At least two people have died in Iraq's oil-rich province of Basra as protesters targeted and set fire to government and political party buildings in a fourth consecutive night of violent unrest.
Protesters angry over poor public services clashed with security forces in the southern city of Basra on Thursday and hurled Molotov cocktails at the regional government headquarters there.
Iraq's Human Rights Commission said two protesters died during the violence, taking the death toll to 11 since the weeks-long protest escalated on September 3.
One protester died on Thursday night from burns sustained during the torching of the government headquarters, health and security sources said.
Crowds attacked the offices of the state-run Iraqiya TV and set fire to the headquarters of the ruling Dawa Party, the Supreme Islamic Council and the Badr Organisation, whose leaders are all vying to form Iraq's ruling coalition.
Protesters also torched the offices of a powerful Shia armed group, Asaib Ahl al-Haq, and those of the Hikma Movement, and stormed the house of the acting head of the provincial council.
Thousands of people took part in the protest.
The violence has prompted the temporary head of Iraq's parliament to call an emergency session on Saturday.
Legislators would "discuss the problems, the solutions and the latest situation" in Basra, a statement said on Friday.
The southern city has been the epicentre of protests that have rocked Iraq since July, with anger fuelled by pollution of the water supply that left 30,000 people in hospital.
'Government does not care'
Rights activists have accused security forces of opening fire on the demonstrators, while the government has blamed provocateurs in the crowds and say the troops were ordered not to use live rounds.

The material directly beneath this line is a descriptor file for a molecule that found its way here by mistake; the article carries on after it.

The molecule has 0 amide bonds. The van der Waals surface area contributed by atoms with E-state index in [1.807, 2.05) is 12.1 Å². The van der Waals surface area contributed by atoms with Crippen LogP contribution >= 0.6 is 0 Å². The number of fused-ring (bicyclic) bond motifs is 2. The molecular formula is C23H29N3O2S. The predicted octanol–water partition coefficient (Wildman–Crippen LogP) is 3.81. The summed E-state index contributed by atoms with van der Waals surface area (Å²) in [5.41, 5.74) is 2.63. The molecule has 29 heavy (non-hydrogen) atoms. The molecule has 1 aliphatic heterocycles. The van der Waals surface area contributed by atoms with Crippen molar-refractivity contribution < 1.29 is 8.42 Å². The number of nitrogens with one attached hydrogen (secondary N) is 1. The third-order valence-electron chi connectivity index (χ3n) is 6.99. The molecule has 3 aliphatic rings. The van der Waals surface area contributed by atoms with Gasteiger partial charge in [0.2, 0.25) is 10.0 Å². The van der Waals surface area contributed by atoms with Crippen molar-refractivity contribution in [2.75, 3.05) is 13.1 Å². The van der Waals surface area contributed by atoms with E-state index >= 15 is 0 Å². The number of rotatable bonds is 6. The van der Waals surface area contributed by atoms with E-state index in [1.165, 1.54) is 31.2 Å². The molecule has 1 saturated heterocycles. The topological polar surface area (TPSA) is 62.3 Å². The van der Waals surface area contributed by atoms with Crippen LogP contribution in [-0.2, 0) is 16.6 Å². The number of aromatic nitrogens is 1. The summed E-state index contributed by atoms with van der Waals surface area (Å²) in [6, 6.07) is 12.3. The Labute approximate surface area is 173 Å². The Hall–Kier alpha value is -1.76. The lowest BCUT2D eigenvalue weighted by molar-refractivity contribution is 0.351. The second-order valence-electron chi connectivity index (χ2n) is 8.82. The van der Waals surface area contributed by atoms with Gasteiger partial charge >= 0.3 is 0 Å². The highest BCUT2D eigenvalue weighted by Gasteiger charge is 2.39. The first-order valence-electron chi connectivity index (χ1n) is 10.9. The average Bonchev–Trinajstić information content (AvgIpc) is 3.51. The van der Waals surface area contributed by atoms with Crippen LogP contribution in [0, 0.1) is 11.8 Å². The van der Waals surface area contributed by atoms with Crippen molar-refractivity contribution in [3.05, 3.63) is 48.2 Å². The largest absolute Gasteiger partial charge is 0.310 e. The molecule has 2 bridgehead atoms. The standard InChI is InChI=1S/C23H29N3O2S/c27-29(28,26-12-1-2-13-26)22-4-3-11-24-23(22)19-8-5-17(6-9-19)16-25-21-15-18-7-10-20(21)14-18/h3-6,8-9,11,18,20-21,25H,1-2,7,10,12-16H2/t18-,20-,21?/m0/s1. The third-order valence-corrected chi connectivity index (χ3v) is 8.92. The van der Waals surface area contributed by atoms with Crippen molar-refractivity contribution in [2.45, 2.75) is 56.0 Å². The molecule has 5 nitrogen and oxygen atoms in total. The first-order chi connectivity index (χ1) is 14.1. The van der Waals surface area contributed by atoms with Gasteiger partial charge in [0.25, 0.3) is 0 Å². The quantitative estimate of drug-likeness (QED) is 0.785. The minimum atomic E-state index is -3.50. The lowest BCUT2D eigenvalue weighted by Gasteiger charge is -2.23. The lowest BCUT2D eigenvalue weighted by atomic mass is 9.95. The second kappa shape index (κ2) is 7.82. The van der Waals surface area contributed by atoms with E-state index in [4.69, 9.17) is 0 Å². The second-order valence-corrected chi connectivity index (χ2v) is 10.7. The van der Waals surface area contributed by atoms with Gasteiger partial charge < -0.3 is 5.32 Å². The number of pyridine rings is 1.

"The people protest and the government doesn't care, treats them as vandals," said Ali Saad, a 25-year-old at the rally Thursday in Basra.
"Nobody [here] is a vandal: the people are fed up, so yes they throw stones and burn tyres because nobody cares," he told the AFP news agency near the building littered with debris.
Ahmed Kazem, who was also at the protest, urged leaders to respond to the demands of the demonstrators "so that the situation doesn't degenerate".
The 42-year-old said their demands included "public services, water, electricity and jobs".
Public anger has grown at a time when politicians are struggling to form a new government after an inconclusive parliamentary election in May.
Residents of the south complain of decades of neglect in the region that produces the bulk of Iraq's oil wealth.
Mortar attack in Baghdad
Meanwhile, in Baghdad, three mortar shells landed inside the city's heavily fortified Green Zone just after midnight on Friday, according to the Iraqi military.
The mortars landed on an "abandoned lot," resulting in "no casualties or physical damage," said a military statement.
No group immediately claimed responsibility for the attack.
The mortar attack is the first such attack in several years on the Green Zone, which houses parliament, government buildings and many foreign embassies.